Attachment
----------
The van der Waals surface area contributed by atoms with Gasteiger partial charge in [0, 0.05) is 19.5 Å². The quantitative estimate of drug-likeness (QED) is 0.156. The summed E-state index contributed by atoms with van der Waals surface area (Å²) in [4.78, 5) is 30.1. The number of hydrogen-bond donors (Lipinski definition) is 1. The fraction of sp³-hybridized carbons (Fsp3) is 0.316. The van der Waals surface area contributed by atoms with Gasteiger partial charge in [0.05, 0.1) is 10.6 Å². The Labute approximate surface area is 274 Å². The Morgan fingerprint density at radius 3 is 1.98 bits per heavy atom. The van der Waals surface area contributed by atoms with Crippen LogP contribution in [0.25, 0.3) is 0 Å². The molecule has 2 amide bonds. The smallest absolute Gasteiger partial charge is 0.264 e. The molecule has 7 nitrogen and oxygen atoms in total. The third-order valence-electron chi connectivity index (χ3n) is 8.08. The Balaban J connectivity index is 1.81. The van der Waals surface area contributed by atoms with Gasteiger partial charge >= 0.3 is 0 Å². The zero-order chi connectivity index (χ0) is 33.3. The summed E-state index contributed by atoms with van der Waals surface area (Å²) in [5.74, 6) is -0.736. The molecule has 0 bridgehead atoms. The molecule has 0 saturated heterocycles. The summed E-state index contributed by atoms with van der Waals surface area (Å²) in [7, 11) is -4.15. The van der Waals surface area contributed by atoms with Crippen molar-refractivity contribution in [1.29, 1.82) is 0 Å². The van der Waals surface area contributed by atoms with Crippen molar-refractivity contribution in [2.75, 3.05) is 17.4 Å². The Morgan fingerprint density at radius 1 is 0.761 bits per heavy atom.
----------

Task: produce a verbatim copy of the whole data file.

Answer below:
The van der Waals surface area contributed by atoms with Gasteiger partial charge in [0, 0.05) is 19.5 Å². The quantitative estimate of drug-likeness (QED) is 0.156. The summed E-state index contributed by atoms with van der Waals surface area (Å²) in [4.78, 5) is 30.1. The number of hydrogen-bond donors (Lipinski definition) is 1. The fraction of sp³-hybridized carbons (Fsp3) is 0.316. The van der Waals surface area contributed by atoms with Gasteiger partial charge in [0.05, 0.1) is 10.6 Å². The Labute approximate surface area is 274 Å². The Morgan fingerprint density at radius 3 is 1.98 bits per heavy atom. The van der Waals surface area contributed by atoms with Crippen LogP contribution in [0.25, 0.3) is 0 Å². The molecule has 2 amide bonds. The smallest absolute Gasteiger partial charge is 0.264 e. The molecule has 7 nitrogen and oxygen atoms in total. The third-order valence-electron chi connectivity index (χ3n) is 8.08. The Balaban J connectivity index is 1.81. The van der Waals surface area contributed by atoms with Gasteiger partial charge >= 0.3 is 0 Å². The zero-order chi connectivity index (χ0) is 33.3. The summed E-state index contributed by atoms with van der Waals surface area (Å²) in [5.74, 6) is -0.736. The molecule has 0 bridgehead atoms. The molecule has 0 saturated heterocycles. The summed E-state index contributed by atoms with van der Waals surface area (Å²) in [7, 11) is -4.15. The van der Waals surface area contributed by atoms with Crippen molar-refractivity contribution in [1.29, 1.82) is 0 Å². The van der Waals surface area contributed by atoms with Crippen molar-refractivity contribution in [2.75, 3.05) is 17.4 Å². The Morgan fingerprint density at radius 1 is 0.761 bits per heavy atom.